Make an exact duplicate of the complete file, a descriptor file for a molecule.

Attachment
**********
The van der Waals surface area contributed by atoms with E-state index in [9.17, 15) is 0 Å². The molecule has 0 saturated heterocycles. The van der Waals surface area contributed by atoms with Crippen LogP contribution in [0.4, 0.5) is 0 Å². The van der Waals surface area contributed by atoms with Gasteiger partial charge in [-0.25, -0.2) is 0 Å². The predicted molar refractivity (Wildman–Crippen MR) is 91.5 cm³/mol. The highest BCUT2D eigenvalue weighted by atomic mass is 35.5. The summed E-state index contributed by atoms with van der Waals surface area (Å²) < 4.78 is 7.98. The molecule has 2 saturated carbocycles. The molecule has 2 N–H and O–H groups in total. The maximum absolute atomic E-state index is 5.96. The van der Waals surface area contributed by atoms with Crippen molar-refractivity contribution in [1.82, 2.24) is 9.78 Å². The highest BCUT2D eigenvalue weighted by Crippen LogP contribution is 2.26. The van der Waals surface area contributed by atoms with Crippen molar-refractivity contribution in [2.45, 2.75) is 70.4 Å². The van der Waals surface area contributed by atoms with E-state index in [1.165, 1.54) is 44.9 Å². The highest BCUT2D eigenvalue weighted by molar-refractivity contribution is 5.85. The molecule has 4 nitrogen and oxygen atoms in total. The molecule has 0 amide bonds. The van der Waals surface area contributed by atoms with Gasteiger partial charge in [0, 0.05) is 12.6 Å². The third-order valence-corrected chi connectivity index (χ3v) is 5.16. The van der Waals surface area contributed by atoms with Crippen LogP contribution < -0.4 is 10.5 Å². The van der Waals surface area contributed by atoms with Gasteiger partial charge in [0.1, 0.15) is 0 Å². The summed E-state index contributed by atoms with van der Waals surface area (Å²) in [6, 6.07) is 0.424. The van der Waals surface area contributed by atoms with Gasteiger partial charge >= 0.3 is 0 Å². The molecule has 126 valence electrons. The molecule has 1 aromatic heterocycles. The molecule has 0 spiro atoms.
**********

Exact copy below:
The van der Waals surface area contributed by atoms with E-state index in [9.17, 15) is 0 Å². The molecule has 0 saturated heterocycles. The van der Waals surface area contributed by atoms with Crippen LogP contribution in [0.4, 0.5) is 0 Å². The van der Waals surface area contributed by atoms with Gasteiger partial charge in [-0.25, -0.2) is 0 Å². The predicted molar refractivity (Wildman–Crippen MR) is 91.5 cm³/mol. The highest BCUT2D eigenvalue weighted by atomic mass is 35.5. The summed E-state index contributed by atoms with van der Waals surface area (Å²) < 4.78 is 7.98. The molecule has 2 saturated carbocycles. The molecule has 2 N–H and O–H groups in total. The maximum absolute atomic E-state index is 5.96. The van der Waals surface area contributed by atoms with Crippen molar-refractivity contribution in [1.82, 2.24) is 9.78 Å². The highest BCUT2D eigenvalue weighted by Crippen LogP contribution is 2.26. The van der Waals surface area contributed by atoms with Crippen molar-refractivity contribution in [2.45, 2.75) is 70.4 Å². The van der Waals surface area contributed by atoms with E-state index in [1.165, 1.54) is 44.9 Å². The highest BCUT2D eigenvalue weighted by molar-refractivity contribution is 5.85. The molecule has 4 nitrogen and oxygen atoms in total. The molecule has 0 amide bonds. The van der Waals surface area contributed by atoms with Gasteiger partial charge in [0, 0.05) is 12.6 Å². The third-order valence-corrected chi connectivity index (χ3v) is 5.16. The van der Waals surface area contributed by atoms with Crippen LogP contribution < -0.4 is 10.5 Å². The van der Waals surface area contributed by atoms with Gasteiger partial charge in [0.1, 0.15) is 0 Å². The summed E-state index contributed by atoms with van der Waals surface area (Å²) in [6, 6.07) is 0.424. The van der Waals surface area contributed by atoms with Gasteiger partial charge >= 0.3 is 0 Å². The molecule has 126 valence electrons. The molecule has 1 aromatic heterocycles. The molecule has 0 spiro atoms.